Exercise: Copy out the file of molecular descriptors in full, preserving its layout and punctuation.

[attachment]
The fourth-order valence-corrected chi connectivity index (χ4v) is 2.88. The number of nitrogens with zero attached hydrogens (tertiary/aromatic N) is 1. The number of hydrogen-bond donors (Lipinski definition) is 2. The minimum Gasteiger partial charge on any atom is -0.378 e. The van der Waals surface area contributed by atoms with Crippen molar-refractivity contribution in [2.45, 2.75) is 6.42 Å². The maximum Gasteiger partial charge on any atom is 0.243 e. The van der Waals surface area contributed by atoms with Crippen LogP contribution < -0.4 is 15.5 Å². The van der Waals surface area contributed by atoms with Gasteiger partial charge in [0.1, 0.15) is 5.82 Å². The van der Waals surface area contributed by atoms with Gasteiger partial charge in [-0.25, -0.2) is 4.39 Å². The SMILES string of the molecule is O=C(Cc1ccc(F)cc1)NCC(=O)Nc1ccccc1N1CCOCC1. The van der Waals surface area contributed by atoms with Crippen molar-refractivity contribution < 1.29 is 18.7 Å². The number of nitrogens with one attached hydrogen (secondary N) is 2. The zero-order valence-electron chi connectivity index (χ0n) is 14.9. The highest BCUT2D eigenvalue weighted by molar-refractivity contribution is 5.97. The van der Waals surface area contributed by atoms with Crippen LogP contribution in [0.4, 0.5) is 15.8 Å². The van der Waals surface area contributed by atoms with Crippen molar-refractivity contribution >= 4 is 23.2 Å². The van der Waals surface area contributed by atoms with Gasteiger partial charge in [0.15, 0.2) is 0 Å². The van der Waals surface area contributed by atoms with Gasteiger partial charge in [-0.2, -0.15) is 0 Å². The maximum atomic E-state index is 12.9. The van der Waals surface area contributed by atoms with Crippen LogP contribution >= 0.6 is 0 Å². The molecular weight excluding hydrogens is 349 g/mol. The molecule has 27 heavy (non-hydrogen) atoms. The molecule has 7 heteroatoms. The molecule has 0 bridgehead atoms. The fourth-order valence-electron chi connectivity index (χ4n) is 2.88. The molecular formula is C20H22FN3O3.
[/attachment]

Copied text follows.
The fourth-order valence-corrected chi connectivity index (χ4v) is 2.88. The number of nitrogens with zero attached hydrogens (tertiary/aromatic N) is 1. The number of hydrogen-bond donors (Lipinski definition) is 2. The minimum Gasteiger partial charge on any atom is -0.378 e. The van der Waals surface area contributed by atoms with Crippen molar-refractivity contribution in [2.45, 2.75) is 6.42 Å². The maximum Gasteiger partial charge on any atom is 0.243 e. The van der Waals surface area contributed by atoms with Crippen LogP contribution < -0.4 is 15.5 Å². The van der Waals surface area contributed by atoms with Gasteiger partial charge in [0.1, 0.15) is 5.82 Å². The van der Waals surface area contributed by atoms with Gasteiger partial charge in [-0.25, -0.2) is 4.39 Å². The SMILES string of the molecule is O=C(Cc1ccc(F)cc1)NCC(=O)Nc1ccccc1N1CCOCC1. The van der Waals surface area contributed by atoms with Crippen molar-refractivity contribution < 1.29 is 18.7 Å². The number of nitrogens with one attached hydrogen (secondary N) is 2. The zero-order valence-electron chi connectivity index (χ0n) is 14.9. The highest BCUT2D eigenvalue weighted by molar-refractivity contribution is 5.97. The van der Waals surface area contributed by atoms with Crippen LogP contribution in [0.4, 0.5) is 15.8 Å². The van der Waals surface area contributed by atoms with Crippen molar-refractivity contribution >= 4 is 23.2 Å². The van der Waals surface area contributed by atoms with Gasteiger partial charge in [0.15, 0.2) is 0 Å². The van der Waals surface area contributed by atoms with Gasteiger partial charge in [-0.2, -0.15) is 0 Å². The maximum atomic E-state index is 12.9. The van der Waals surface area contributed by atoms with Crippen LogP contribution >= 0.6 is 0 Å². The molecular weight excluding hydrogens is 349 g/mol. The molecule has 27 heavy (non-hydrogen) atoms. The molecule has 7 heteroatoms. The molecule has 0 bridgehead atoms. The fourth-order valence-electron chi connectivity index (χ4n) is 2.88. The molecular formula is C20H22FN3O3.